At her briefing on Tuesday, Dr. Bonnie Henry, provincial health worker, confirmed 25 new cases of the virus, for a total of 1,724 cases in British Columbia. since the start of the epidemic. Eighty-seven people died from COVID-19 in British Columbia. in total.
Twenty-eight cases have been identified at United Poultry in East Vancouver, where health officials began widespread testing after a worker was diagnosed on Sunday.
BC. confirms 25 new cases of COVID-19, including one new death in a nursing home
28 Vancouver Chicken Processor Workers Positive For Coronavirus
“It became apparent that there were a number of other people in the workplace who were positive,” said Henry.
“Not all of these people are included in today’s figures because some of the tests were done yesterday and will be reported in the coming days. “
BC. health officials report COVID-19 outbreak in Vancouver chicken plant
Employees of the processing and packaging facility were told to self-isolate and the facility was closed, said Henry.
Henry said there is no evidence that COVID-19 can be spread by eating chicken or handling packaging, but that it is still important to wash your hands when it comes to meat raw.
In the meantime, the outbreak at Mission Institution in the Fraser Valley has also increased to 76 people: 65 inmates and 11 employees.
There has been a slight increase in the number of COVID-19 patients hospitalized, currently at 109. Fifty-one of these patients are in intensive care.
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Resumption of surgeries
Last month, British Columbia canceled tens of thousands of elective surgeries to free up hospital beds for a possible increase in COVID-19 patients.
Authorities have said some of these surgeries could resume by mid-May, and on Tuesday, the Minister of Health
Adrian Dix said the province is evaluating the waiting lists and its supply of protective equipment in preparation.
BC’s top doctor continues to take precautions in the event of a coronavirus outbreak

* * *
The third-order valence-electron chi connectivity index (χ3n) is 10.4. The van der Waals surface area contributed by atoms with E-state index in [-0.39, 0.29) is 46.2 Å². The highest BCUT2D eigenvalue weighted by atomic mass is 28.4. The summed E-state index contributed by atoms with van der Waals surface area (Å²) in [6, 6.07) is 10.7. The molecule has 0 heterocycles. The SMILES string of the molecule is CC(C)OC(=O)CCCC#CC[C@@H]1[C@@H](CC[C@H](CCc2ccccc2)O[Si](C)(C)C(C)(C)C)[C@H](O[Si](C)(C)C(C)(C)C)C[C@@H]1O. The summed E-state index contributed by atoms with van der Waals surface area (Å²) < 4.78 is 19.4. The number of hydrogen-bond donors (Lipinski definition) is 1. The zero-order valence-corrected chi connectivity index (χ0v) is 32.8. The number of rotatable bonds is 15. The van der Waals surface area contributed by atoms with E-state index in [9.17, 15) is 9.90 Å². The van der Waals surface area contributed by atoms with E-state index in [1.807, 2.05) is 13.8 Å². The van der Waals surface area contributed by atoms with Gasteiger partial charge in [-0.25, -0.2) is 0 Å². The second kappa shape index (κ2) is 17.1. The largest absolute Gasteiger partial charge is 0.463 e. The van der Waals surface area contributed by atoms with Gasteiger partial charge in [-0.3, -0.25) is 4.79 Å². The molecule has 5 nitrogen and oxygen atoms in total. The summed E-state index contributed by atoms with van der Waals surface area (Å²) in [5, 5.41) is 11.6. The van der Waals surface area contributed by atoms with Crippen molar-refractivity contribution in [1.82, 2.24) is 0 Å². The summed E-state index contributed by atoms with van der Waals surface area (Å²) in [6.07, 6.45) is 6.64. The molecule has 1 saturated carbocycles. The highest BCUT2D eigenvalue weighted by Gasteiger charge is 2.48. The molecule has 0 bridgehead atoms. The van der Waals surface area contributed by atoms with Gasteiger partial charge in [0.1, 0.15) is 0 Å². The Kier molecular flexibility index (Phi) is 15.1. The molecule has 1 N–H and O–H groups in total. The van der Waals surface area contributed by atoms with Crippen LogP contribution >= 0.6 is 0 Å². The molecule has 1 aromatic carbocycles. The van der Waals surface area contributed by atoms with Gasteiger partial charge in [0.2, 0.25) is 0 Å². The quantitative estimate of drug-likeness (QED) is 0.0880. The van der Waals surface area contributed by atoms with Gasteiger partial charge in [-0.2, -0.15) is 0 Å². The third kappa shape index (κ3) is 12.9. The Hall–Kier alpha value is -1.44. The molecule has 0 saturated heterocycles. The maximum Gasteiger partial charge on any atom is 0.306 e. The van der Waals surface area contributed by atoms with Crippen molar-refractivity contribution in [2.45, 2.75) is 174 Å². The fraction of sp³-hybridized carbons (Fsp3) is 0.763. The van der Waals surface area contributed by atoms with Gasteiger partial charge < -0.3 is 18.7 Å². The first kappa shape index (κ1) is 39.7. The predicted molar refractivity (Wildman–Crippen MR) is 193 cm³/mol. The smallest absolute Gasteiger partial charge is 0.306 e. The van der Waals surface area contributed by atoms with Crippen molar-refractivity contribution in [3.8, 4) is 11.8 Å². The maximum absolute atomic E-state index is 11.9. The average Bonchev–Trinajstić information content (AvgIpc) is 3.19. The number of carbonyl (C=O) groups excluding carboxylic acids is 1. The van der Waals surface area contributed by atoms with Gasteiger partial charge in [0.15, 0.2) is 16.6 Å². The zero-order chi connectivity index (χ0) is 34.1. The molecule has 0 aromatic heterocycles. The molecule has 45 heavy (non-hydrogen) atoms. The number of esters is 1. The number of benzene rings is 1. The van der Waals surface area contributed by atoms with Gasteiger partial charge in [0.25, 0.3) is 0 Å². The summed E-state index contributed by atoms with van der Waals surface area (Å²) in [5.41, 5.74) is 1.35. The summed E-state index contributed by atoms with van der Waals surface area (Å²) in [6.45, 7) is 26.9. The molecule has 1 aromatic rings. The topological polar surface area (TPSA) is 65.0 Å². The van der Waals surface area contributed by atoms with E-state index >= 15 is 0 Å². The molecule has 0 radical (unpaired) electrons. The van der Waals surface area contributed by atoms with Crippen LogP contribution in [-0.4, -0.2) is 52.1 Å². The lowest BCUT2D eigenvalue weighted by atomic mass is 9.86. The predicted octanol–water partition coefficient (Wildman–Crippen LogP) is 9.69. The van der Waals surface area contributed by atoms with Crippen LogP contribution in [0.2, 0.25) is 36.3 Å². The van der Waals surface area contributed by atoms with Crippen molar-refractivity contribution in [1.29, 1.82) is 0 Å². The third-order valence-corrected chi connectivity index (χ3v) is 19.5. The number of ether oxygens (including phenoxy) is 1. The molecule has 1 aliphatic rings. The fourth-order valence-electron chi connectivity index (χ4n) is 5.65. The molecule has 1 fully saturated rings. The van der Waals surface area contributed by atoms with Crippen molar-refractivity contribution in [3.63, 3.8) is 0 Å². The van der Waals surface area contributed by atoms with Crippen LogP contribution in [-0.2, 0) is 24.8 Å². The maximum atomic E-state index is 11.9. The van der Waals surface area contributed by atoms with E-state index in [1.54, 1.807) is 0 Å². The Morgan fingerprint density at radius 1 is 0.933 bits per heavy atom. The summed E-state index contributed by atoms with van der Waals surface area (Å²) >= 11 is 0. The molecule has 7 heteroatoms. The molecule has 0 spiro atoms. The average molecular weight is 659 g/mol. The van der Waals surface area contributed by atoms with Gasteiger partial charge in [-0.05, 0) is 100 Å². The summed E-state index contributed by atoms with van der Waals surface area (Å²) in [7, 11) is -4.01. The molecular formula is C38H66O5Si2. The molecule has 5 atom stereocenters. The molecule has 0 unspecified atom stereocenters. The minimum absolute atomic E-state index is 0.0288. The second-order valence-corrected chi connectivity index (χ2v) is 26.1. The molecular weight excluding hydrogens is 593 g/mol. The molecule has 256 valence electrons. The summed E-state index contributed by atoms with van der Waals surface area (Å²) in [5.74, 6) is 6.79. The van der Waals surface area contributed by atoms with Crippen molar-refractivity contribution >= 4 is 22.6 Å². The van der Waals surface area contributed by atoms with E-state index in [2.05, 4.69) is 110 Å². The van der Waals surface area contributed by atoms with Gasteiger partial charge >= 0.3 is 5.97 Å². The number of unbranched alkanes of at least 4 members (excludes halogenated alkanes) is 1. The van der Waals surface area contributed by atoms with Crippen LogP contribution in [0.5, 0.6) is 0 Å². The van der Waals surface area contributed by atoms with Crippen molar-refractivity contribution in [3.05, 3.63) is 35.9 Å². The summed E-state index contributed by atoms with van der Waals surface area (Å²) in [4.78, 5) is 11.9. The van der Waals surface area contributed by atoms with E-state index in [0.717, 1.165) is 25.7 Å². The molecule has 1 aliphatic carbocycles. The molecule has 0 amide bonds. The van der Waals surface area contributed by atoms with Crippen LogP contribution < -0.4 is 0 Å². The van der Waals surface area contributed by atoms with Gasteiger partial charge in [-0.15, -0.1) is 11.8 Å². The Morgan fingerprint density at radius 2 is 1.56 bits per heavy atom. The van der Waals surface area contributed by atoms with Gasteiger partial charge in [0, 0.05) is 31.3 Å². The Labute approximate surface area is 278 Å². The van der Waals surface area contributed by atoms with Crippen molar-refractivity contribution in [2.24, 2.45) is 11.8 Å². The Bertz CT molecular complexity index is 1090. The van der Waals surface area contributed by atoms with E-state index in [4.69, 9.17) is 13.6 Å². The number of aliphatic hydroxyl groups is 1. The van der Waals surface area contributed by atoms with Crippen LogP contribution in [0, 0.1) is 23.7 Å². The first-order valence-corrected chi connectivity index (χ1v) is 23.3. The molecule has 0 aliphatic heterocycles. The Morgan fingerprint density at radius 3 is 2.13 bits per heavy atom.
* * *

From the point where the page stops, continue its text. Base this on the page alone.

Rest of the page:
However, he said the mid-May estimate is just that – an estimate.
“We need to continue flattening the curve during these weeks. This is important, “said Dix.
“It takes huge and significant planning to start over and decide what our priorities are and which surgeries can be done the safest right now, and that means we have to be sure that our acute care facilities can handle them.” “
Another insight into the new normal
Henry shed light on what a “new normal” might look like when British Columbia lifts some of its restrictions designed to slow the spread of the disease.
She has already said that major summer events, such as concerts and parades, will be banned this year.
But on Tuesday, she said activities such as medical appointments or non-emergency personal services and working in tight spaces such as film production would be possible – with caution.
Dentists, masseurs or physiotherapists or hairdressers, for example, would need to see fewer patients and keep enough space between staff members, said Henry.
The province will need to develop guidelines for other industries to make sure people can stay separated when possible, she added, and reduce the risk when they have to be in close contact.
What does the return to normal look like in British Columbia? health services like massage and dental care?
“I turn to the industry and say,” How do I meet these parameters in the next few months? “”
Earlier on Tuesday, the federal government released a new online calculator for businesses to calculate the amount of money they could get from the Canada Emergency Wage Subsidy. This funding is expected to begin to flow in mid-May.
New isolation order in British Columbia after coronavirus oil workers return to Alberta
Business groups released a survey on Tuesday warning that four in ten businesses that have closed due to the pandemic believe they will not be able to reopen.
Provincial health worker Dr. Bonnie Henry said on Monday that anyone with symptoms of COVID-19 is now eligible for the test.
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